Many student writers are already using AI writing tools. Perhaps, rather than banning or seeking to expose machine collaboration, it should be welcomed as “co-creativity”. Learning to write with machines is an important aspect of the workplace “writing” students will be doing in the future.

She also brings up the challenge of the inequalities this may cause. Well-off students will have access to more sophisticated AI writers that sound more natural unless schools provide all students access to the same systems. There is also the challenge of who gets credit and who should be held legally liable for content created—definitely interesting points to ponder upon.


Encryption Has Never Been More Essential—or Threatened

In the last couple of decades, and increasingly in the last decade, as communications have continuously transformed to digital, governments worldwide are seeking backdoors to technology devices and apps. Even among democracies. The problem with this is that once a backdoor is created, the bad guys will also find it and exploit it [Will Cathcart, WIRED].

Some governments are honestly trying to fight crime and looking to the dramatic increase in technology in our lives as a potential source of new evidence. Their criticism is that end-to-end encryption makes it harder for law enforcement to find evidence of a crime, and harder for companies to monitor people’s calls and messages to refer to law enforcement. But this is looking at a problem in isolation. It was never possible or easy to access most people’s private conversations when they were happening physically instead of digitally. We should not assume that just because technology makes something easier to do, we should do it.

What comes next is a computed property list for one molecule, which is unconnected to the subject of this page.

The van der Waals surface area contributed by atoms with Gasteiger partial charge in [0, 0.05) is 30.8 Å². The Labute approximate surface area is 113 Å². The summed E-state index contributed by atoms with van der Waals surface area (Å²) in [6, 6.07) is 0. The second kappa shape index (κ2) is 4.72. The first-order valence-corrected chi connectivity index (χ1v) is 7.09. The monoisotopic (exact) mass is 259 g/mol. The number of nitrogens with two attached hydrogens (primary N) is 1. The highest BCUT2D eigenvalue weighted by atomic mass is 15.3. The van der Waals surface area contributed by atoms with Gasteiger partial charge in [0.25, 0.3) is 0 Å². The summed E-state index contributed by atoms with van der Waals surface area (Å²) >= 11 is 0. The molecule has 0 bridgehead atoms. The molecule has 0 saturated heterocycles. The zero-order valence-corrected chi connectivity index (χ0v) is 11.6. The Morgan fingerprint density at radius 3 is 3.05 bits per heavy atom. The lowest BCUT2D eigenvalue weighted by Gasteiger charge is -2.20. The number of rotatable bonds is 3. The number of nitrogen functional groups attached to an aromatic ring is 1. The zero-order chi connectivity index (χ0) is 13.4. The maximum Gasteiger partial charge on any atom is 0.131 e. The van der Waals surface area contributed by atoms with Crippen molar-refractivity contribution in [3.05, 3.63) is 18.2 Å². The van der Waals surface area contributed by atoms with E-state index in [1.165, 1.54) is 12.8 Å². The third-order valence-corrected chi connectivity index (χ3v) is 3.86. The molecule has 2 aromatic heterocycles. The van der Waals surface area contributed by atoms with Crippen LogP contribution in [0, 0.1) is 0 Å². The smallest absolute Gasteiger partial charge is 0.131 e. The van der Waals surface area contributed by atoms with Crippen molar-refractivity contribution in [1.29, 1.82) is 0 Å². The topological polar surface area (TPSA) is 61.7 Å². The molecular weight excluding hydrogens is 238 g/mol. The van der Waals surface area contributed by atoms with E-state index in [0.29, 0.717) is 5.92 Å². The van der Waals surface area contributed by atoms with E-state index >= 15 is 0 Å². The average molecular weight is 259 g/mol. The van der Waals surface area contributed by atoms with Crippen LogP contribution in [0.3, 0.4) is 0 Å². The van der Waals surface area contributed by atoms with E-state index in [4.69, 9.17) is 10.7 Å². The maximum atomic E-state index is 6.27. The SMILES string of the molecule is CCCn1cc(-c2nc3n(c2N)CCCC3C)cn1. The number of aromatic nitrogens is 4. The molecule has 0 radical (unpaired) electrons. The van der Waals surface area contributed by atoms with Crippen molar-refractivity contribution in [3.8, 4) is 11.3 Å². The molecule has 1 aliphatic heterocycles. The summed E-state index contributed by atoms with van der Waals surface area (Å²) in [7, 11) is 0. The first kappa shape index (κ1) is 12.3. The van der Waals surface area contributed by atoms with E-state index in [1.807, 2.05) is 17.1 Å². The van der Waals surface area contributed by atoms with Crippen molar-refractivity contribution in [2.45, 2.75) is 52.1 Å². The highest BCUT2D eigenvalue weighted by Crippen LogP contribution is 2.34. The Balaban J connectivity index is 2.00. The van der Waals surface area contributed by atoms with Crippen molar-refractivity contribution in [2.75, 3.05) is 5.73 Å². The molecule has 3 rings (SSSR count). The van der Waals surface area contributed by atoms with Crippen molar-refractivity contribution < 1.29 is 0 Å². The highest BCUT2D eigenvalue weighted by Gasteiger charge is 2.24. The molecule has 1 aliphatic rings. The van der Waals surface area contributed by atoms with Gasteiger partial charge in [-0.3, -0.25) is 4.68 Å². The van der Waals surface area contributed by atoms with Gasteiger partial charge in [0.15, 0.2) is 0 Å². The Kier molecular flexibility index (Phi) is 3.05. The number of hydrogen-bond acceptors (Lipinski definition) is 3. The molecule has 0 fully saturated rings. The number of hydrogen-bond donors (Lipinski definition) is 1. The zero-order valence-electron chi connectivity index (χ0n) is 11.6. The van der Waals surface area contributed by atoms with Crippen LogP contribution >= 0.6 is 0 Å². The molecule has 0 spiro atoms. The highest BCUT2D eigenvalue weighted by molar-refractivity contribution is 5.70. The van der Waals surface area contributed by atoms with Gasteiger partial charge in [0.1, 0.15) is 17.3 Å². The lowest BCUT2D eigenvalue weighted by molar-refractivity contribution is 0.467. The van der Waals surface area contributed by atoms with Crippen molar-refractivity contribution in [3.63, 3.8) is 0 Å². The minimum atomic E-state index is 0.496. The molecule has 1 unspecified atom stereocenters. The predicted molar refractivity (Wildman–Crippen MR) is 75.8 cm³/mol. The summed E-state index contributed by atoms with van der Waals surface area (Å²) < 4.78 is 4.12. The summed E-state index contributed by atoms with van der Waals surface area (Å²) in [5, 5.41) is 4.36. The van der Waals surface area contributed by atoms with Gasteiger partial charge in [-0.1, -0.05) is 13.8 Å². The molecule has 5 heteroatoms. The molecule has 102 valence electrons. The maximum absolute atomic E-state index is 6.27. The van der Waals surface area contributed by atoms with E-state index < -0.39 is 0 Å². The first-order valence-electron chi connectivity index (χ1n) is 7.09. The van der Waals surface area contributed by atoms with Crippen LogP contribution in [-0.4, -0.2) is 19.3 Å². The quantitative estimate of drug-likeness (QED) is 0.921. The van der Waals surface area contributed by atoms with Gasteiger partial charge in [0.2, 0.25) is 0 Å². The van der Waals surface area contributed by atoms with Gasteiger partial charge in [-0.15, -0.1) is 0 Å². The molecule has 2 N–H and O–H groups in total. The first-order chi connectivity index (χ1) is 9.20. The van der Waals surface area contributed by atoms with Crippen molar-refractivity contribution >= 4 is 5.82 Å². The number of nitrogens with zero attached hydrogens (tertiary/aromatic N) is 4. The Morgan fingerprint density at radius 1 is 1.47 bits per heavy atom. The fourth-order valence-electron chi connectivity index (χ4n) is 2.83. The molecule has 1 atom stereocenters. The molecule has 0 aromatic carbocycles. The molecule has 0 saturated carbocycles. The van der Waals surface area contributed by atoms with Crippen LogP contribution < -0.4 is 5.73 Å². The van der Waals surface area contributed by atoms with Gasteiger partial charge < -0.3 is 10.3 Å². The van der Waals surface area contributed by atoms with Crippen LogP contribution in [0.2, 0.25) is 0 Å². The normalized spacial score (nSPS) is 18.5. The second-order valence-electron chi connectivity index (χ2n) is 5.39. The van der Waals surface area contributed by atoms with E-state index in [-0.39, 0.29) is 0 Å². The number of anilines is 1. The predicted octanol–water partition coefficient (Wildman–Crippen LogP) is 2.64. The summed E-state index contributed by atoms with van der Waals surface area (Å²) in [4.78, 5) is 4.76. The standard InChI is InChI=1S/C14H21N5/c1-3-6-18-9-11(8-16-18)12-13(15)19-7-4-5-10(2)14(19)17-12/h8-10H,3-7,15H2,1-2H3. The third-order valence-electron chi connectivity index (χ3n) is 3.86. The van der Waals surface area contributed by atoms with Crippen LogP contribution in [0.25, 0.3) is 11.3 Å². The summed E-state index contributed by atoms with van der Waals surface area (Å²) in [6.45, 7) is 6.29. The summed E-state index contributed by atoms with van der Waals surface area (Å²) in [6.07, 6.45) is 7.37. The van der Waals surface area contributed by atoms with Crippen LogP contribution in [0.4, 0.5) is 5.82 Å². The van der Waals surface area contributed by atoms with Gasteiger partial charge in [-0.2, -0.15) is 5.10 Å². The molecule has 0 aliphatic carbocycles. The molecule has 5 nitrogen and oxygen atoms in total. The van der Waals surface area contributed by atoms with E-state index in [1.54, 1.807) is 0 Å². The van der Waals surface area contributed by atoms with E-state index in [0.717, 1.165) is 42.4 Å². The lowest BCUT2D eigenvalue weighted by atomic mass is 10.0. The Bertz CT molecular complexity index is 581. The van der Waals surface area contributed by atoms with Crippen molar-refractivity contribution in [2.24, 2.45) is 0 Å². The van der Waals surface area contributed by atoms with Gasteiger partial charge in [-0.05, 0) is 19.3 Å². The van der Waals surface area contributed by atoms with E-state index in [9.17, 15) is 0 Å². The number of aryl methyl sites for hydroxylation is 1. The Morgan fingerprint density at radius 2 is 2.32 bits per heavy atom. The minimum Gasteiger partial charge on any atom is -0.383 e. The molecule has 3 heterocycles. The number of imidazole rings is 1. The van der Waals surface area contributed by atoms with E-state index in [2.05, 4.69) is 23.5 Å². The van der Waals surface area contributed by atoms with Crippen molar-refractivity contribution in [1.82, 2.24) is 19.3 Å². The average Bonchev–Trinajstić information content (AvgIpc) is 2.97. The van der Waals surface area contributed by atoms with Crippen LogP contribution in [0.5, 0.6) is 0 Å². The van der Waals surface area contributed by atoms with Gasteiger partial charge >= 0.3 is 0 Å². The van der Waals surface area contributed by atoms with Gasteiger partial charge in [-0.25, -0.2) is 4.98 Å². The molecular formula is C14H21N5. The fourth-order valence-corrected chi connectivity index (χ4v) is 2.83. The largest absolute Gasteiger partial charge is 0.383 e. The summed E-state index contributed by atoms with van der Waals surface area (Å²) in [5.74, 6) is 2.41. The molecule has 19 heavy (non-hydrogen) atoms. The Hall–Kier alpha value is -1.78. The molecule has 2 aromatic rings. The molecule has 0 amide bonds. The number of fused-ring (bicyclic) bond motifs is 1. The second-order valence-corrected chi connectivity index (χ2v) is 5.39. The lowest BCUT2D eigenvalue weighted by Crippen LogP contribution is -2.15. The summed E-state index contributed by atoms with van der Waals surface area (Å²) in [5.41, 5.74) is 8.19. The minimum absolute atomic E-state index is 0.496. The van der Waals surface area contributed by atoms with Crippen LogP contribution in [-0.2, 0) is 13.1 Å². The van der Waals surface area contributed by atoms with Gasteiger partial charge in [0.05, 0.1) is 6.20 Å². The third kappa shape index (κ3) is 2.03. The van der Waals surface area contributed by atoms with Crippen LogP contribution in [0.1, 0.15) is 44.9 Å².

We intuitively understand this when we think of physical spaces. Some of the most tragic crimes happen in the privacy of people’s homes. That doesn’t mean we would let the government put a surveillance camera in every house with a remote-controlled on/off switch. For the same reason, we should not build a means to silently monitor billions of private conversations just because we could.

But the most dangerous reason that Cathcart points out is what it would do to our behaviour as individuals if we were constantly being watched and there was no privacy in any conversation we had, written or spoken.

In the last century, Hannah Arendt helped us understand totalitarianism as the elimination of privacy by the state. I fear that if we abandon or weaken the tools that preserve our privacy and security, censorship will come not from above, but from within.

Imagine if your government, or a foreign one, could see every transaction you made, or if your boss could see every text message you wrote or photo you sent. What if your friends could see every question you asked your doctor?

That’s the greatest risk of all: No matter how well-meaning the motivation, surrendering our privacy would paralyze us. 

+ The UK Is Trying to Stop Facebook's End-to-End Encryption [Gian Volpicelli, WIRED UK]

Case in point. The UK Home Office is attempting to dissuade Facebook from rolling out end-to-end encryption to all its messaging apps.